All eight of our chickadee nestlings have fledged and nine bluebirds are still in the nests and doing well. The two house wren nests have seen no progress in the past week.
The house wren who had been building a nest in the nest box at the Cow Pasture has neither laid eggs or added twigs to the nest. I did not hear a wren singing while at the nest site.
Male house wrens are known for building more than one nest in spring, all before the females return from winter quarters. Upon arrival the female chooses which nest she wishes to use, disregarding the others. Is this what has happened here?
The Explore the Wild nest box tells the same story as the Cow Pasture nest, a nest started by house wren(s) and then abandoned. I heard or saw no wrens in the area as I visited the nest site.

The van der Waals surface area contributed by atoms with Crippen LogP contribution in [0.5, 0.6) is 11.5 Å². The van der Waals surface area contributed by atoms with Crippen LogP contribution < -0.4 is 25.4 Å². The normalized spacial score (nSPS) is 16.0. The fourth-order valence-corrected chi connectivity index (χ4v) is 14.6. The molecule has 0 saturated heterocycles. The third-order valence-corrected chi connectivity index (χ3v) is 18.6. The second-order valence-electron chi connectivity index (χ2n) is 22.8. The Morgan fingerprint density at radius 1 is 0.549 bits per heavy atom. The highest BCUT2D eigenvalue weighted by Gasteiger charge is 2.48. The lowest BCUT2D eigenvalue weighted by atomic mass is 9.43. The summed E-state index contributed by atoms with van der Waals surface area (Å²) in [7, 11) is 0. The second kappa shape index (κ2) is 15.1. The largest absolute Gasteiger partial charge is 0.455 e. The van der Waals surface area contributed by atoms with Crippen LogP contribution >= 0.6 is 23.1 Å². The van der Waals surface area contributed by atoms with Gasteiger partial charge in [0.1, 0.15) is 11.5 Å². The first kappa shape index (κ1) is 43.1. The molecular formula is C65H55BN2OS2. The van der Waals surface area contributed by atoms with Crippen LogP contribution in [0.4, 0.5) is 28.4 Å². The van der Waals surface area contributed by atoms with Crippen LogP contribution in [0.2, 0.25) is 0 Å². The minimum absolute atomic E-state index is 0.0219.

The Into the Mist nest held four bluebird eggs last week. Today it was full of bluebird nestlings. By the looks of it, they were very hungry.
The chickadees in the nest at the parking deck site have fledged, flew the coop, four more chickadees added to the Durham, NC avifauna.
On the opposite side of the parking deck structure, the west side, the bluebird nest still has five healthy bluebird nestlings.
The chickadees in the nest at the Butterfly House have fledged. That makes an additional four chickadees flying around the museum grounds, for a new total of eight.
We’ve added eight chickadees to the local avian population and, if all goes well, will soon add nine bluebirds to the count. The house wrens who had taken over the nest boxes at both the Cow Pasture and Explore the Wild site have apparently lost interest in using those nest boxes. Of course, we’ll have to wait till next week to know for sure.